Joan Fontaine Autograph Professionally Framed
- Free Delivery on all items within the UK
- All autographs are 100% Authentic and Hand Signed
- All pictures described as framed are double mounted and professionally framed
- UACC Holographic certificate of authentication with every item
FREE UK DELIVERY ON ALL OUR ITEMS
This 8/10” professionally taken, high quality photograph has been signed in person by Joan Fontaine.
Your chosen item is double mounted within a soft card window which is expertly bevelled and placed within a very high quality hardwood modern frame.
Your picture is then sealed to the rear with our unique credit card style certificate of authenticity attached to the backing board and comes complete with the appropriate fixings so that your framed image is ready to hang and display.
Actual frame size approx. 17/14”.
Joan de Beauvoir de Havilland (born 22 October 1917), known professionally as Joan Fontaine, is an Anglo-American actress. Born in Japan to British parents, de Havilland and her older sister Olivia de Havilland moved to California in 1919. Fontaine began her career on the stage in 1935 and signed a contract with RKO Pictures that same year.
In 1941, she earned an Academy Award nomination for Best Actress for her role in Rebecca, directed by Alfred Hitchcock. The following year, she won the Academy Award for Best Actress for Hitchcock's Suspicion (1941) making Fontaine the only actress to ever win an Academy Award in a film directed by Hitchcock. Fontaine and sister de Havilland are the only siblings to have won lead acting Academy Awards. During the 1940s to the 1990s, Fontaine continued her career in roles on the stage and in radio, television and film. She released her autobiography, No Bed of Roses, in 1978. After a career spanning over 50 years, Fontaine made her last on-screen appearance in 1994.
Fontaine made her stage debut in the West Coast production of Call It a Day in 1935 and was soon signed to an RKO contract. Her film debut was a small role in No More Ladies (1935) (in which she was billed as Joan Burfield).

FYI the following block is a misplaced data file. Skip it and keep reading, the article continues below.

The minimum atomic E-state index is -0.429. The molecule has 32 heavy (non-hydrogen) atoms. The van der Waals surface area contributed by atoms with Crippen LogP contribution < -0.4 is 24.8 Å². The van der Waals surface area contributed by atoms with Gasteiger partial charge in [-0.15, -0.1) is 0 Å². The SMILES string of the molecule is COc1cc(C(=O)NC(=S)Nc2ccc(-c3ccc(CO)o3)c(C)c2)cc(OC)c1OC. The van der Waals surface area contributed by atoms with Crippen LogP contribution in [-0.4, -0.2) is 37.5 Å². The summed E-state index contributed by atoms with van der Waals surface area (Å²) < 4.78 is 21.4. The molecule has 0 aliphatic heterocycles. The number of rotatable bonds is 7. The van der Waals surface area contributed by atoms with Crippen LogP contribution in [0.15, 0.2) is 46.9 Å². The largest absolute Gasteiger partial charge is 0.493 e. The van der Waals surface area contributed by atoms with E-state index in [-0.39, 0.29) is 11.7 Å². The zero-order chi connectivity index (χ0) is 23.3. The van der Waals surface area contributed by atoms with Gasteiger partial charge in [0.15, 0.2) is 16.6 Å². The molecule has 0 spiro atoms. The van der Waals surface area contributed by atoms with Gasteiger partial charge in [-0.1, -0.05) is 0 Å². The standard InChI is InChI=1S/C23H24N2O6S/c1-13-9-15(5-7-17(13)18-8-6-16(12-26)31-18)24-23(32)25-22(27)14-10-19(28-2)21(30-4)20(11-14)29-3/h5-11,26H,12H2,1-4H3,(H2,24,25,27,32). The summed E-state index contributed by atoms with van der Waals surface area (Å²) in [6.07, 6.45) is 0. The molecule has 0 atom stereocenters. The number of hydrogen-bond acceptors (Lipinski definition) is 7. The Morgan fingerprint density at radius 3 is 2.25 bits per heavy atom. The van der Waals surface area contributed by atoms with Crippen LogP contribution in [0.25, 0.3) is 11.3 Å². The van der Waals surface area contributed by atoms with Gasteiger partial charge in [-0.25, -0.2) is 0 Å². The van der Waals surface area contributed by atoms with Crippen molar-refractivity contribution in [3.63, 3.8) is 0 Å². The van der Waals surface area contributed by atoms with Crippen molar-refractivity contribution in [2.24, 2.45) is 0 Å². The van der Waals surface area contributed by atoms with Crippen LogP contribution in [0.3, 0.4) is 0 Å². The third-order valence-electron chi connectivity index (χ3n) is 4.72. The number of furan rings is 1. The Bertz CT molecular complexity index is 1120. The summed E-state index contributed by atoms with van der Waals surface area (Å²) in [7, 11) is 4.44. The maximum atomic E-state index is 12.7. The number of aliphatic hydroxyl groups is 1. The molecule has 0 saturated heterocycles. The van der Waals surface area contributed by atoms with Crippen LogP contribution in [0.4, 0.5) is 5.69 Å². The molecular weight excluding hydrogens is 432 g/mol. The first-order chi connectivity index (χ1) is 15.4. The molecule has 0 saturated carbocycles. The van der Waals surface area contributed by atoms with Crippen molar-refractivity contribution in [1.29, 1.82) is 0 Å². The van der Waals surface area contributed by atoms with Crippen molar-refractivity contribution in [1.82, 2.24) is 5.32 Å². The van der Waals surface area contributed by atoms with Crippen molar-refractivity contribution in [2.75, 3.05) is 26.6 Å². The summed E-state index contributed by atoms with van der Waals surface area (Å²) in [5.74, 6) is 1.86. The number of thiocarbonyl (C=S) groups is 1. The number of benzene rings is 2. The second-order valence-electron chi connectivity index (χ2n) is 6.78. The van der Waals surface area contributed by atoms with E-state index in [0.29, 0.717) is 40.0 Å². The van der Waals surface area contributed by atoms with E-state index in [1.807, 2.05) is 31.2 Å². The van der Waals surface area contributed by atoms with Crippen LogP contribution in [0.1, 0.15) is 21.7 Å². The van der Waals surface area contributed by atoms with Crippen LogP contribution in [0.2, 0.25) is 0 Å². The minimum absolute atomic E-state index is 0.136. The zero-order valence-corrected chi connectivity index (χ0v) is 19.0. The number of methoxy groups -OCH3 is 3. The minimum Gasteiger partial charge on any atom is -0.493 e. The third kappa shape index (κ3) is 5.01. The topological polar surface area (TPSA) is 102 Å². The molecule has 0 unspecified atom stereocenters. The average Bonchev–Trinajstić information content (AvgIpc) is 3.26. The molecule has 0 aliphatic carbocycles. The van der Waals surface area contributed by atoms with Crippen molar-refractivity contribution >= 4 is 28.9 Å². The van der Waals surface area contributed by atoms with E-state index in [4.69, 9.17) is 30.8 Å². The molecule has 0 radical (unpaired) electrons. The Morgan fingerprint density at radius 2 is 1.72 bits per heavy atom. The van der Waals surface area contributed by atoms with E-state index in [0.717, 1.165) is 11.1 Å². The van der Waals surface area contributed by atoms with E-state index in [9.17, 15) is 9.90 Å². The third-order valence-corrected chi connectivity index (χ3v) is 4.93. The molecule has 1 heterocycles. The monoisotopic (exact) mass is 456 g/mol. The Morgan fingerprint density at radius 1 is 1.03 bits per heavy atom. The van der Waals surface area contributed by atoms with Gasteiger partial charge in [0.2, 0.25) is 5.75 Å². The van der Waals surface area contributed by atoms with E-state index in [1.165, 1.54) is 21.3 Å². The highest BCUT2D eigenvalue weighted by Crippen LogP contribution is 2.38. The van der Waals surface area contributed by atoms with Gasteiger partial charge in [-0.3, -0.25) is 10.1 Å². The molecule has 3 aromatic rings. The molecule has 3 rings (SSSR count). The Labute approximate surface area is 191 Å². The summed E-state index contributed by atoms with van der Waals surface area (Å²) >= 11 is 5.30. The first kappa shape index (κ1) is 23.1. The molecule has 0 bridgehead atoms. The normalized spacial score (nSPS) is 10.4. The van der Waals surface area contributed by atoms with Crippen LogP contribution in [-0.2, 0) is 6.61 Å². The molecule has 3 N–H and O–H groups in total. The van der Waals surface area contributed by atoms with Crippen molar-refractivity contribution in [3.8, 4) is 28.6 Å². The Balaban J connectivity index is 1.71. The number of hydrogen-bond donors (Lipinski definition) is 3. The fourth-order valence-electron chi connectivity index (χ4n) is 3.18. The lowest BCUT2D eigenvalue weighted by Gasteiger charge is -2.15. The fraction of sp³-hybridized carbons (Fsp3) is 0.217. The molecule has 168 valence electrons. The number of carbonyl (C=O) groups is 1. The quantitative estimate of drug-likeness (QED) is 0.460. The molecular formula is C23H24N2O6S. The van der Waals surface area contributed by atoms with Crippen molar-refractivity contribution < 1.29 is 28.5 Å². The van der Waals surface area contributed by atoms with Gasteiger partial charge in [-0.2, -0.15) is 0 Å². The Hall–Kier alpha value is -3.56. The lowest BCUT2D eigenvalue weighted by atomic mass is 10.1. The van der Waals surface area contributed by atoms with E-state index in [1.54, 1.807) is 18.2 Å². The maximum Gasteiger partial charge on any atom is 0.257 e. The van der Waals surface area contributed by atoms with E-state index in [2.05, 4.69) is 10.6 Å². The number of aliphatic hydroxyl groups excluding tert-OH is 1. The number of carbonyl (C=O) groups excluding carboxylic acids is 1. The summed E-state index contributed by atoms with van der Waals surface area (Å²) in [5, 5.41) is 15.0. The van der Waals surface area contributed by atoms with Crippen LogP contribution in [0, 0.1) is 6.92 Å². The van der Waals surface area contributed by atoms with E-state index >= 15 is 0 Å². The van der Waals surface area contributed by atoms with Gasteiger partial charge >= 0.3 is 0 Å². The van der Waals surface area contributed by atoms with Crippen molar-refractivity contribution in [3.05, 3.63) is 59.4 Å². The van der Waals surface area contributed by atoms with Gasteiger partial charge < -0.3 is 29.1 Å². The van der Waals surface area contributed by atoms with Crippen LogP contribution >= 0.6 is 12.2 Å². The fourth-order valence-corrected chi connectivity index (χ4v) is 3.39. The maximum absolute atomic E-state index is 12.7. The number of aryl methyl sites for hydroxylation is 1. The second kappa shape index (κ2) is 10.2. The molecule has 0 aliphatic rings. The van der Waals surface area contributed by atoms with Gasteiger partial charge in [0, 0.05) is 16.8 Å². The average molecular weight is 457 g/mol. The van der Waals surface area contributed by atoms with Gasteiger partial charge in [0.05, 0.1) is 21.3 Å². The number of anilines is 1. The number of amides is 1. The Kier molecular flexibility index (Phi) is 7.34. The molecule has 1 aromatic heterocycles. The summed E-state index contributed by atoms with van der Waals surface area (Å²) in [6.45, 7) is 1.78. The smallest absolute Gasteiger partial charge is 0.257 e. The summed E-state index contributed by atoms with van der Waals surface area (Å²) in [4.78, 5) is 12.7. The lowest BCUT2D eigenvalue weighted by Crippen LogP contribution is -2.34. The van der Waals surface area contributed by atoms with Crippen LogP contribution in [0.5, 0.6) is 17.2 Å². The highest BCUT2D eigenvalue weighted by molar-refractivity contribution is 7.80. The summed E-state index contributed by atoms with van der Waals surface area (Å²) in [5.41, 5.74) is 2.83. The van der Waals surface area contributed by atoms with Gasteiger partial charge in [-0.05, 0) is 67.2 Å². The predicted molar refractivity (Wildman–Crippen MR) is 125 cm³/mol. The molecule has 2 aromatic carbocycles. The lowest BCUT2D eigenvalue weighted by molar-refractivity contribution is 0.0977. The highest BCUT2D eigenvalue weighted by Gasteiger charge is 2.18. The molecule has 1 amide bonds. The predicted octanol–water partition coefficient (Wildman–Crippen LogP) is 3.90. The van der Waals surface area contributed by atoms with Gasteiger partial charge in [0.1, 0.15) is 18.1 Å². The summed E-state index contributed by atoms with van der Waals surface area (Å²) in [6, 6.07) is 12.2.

Although Fontaine, on contract with RKO, had already made her screen appearance in No More Ladies, a series of other minor roles followed, in A Million to One (1937) and Quality Street (1937), opposite Katharine Hepburn. The studio considered her a rising star, and touted The Man Who Found Himself as her first starring role, placing a special screen introduction, billed as the "new RKO screen personality" after the end credit. She next appeared in a major role alongside Fred Astaire in his first RKO film without Ginger Rogers: A Damsel in Distress (1937) but audiences were disappointed and the film flopped. She continued appearing in small parts in about a dozen films, including The Women (1939) but failed to make a strong impression and her contract was not renewed when it expired in 1939
Unique Credit card style COA
Our unique Certificate of Authenticity (COA) has a similar look and feel to a credit card.
Your unique COA will incorporate an exact image of your purchased item.
COA reference number
Your COA incorporates a reference number unique to the item that you have purchased. Should you wish to sell the item in the future, potential buyers can check the details of the item along with the date purchased by entering the number into the authentication page on our website.
UACC & AFTAL
Ilovememorabilia are registred dealers with the 2 largest autograph authentication sites in the world those been the UACC (Universal Autograph Collectors Club) & AFTAL (The Autograph Fair Trade Association). The COA bears our current membership numbers.
We believe that the quality of framing is just as important as the picture itself. Therefore we use only the highest quality frames and framing materials.
Your signed photo is mounted onto Kapa Foam board to ensure they stay flat within the frame. A soft white card window mount is then expertly bevel cut to the size of your print. The window mount’s outside dimensions fit within the appropriate size frame.
The mounted print, window mount and glass are then sandwiched within the frame, sealed from behind with a backing sheet and appropriate fixings attached so that your framed image is ready to hang.